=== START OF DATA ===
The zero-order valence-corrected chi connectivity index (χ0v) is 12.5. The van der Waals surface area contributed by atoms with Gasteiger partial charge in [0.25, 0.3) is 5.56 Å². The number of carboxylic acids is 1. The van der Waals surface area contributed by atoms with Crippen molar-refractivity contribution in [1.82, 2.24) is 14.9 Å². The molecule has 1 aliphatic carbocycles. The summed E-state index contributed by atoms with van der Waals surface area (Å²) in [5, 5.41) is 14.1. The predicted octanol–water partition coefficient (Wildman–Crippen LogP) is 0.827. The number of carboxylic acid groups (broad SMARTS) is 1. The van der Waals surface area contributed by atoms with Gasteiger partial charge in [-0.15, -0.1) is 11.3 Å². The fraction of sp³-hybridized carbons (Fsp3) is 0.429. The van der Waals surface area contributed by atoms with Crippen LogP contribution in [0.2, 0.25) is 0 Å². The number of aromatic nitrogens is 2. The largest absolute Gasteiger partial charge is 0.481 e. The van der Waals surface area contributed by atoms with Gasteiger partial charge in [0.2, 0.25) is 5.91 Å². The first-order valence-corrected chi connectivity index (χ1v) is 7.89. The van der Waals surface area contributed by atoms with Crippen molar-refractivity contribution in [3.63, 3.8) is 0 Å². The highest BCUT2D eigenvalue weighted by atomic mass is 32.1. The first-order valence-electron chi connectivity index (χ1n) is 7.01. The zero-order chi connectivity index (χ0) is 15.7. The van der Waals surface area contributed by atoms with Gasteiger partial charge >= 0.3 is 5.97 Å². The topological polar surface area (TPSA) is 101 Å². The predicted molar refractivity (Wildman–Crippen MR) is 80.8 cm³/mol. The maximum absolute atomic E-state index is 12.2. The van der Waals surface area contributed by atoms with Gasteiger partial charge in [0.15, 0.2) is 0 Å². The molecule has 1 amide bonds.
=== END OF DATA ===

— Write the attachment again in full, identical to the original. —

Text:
The zero-order valence-corrected chi connectivity index (χ0v) is 12.5. The van der Waals surface area contributed by atoms with Gasteiger partial charge in [0.25, 0.3) is 5.56 Å². The number of carboxylic acids is 1. The van der Waals surface area contributed by atoms with Crippen molar-refractivity contribution in [1.82, 2.24) is 14.9 Å². The molecule has 1 aliphatic carbocycles. The summed E-state index contributed by atoms with van der Waals surface area (Å²) in [5, 5.41) is 14.1. The predicted octanol–water partition coefficient (Wildman–Crippen LogP) is 0.827. The number of carboxylic acid groups (broad SMARTS) is 1. The van der Waals surface area contributed by atoms with Gasteiger partial charge in [-0.15, -0.1) is 11.3 Å². The fraction of sp³-hybridized carbons (Fsp3) is 0.429. The van der Waals surface area contributed by atoms with Crippen LogP contribution in [0.2, 0.25) is 0 Å². The number of aromatic nitrogens is 2. The largest absolute Gasteiger partial charge is 0.481 e. The van der Waals surface area contributed by atoms with Gasteiger partial charge in [0.2, 0.25) is 5.91 Å². The first-order valence-corrected chi connectivity index (χ1v) is 7.89. The van der Waals surface area contributed by atoms with Crippen molar-refractivity contribution in [3.63, 3.8) is 0 Å². The highest BCUT2D eigenvalue weighted by atomic mass is 32.1. The first-order valence-electron chi connectivity index (χ1n) is 7.01. The zero-order chi connectivity index (χ0) is 15.7. The van der Waals surface area contributed by atoms with Gasteiger partial charge >= 0.3 is 5.97 Å². The topological polar surface area (TPSA) is 101 Å². The predicted molar refractivity (Wildman–Crippen MR) is 80.8 cm³/mol. The maximum absolute atomic E-state index is 12.2. The van der Waals surface area contributed by atoms with Gasteiger partial charge in [0.15, 0.2) is 0 Å². The molecule has 1 amide bonds.